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Why ‘Everybody didn’t Love Raymond’

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in Leaders & Managers,Leadership Skills

Soon after Brad Garrett won the part of Ray Romano’s brother in the sitcom Every­­body Loves Raymond, he met Romano for the first time. He wasn’t impressed. Romano seemed like a lost teenager working at a supermarket. Garrett couldn’t believe that such an unassuming young guy could star in a television show.

Garrett felt that Romano was “subdued and egoless.” He lacked presence and didn’t appear particularly excited about their new project for CBS.

Garrett noticed that Romano spoke with a nasal twang. What’s worse, Romano’s anxiety enveloped the room: He’d ask crew members to inspect a “suspicious” mole on his skin or check whether he was “the only one who smelled propane” during rehearsal.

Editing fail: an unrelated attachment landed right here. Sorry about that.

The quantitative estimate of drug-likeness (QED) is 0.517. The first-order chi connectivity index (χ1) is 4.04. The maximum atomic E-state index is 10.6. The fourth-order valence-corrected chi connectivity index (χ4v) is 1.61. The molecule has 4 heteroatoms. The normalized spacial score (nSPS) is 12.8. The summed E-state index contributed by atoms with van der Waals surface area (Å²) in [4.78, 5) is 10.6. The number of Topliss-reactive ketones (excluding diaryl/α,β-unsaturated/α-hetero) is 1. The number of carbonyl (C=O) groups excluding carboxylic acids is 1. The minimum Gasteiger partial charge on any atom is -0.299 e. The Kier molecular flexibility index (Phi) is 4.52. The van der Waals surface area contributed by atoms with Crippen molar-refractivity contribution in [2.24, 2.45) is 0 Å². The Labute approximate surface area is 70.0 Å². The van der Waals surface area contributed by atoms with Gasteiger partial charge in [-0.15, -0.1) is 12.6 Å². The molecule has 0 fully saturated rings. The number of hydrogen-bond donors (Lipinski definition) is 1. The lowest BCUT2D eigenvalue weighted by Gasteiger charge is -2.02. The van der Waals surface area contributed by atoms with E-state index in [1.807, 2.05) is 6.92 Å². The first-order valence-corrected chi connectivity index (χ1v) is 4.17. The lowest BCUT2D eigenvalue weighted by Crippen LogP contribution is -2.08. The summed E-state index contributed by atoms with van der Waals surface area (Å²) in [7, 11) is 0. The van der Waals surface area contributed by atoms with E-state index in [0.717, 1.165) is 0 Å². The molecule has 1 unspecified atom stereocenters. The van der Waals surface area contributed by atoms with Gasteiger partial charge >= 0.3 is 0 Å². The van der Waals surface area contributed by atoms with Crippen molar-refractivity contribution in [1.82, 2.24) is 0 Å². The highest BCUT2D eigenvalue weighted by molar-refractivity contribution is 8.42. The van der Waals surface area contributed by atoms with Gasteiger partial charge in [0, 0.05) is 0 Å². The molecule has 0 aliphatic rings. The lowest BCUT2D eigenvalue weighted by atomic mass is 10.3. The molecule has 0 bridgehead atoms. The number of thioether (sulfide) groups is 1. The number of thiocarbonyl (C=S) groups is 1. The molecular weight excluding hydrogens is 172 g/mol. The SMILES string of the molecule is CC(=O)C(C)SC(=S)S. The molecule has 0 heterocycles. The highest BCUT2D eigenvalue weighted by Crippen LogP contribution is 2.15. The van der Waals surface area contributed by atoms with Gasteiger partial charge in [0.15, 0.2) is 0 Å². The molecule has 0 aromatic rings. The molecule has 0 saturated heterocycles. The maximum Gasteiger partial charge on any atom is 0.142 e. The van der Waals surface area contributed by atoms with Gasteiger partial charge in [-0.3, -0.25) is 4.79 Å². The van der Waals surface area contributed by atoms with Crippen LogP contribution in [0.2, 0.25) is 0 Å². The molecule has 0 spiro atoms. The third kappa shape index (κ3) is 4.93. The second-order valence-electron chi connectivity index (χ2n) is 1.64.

Concerned, Garrett asked Romano about his acting experience. “I was just fired from NewsRadio,” he shrugged.

In time, however, Garrett overcame his negative impression of his co-star. He came to realize that Romano’s low-key personality embodied the hapless character he would play. “He was truly the everyman whom a nation would soon fall in love with,” Garrett says.

The two actors got along well during the hit show’s nine-year run. When they get together today, Garrett accommodates Romano’s eccentricities. They “compare ailments,” Garrett says, and fret about aging.

His willingness to rise above his initial misgivings about Romano enabled Garrett to make the most of this career-making opportunity. Rather than try to change Romano, he stayed the course and focused on his own performance.

— Adapted from When the Balls Drop, Brad Garrett, Simon and Schuster.

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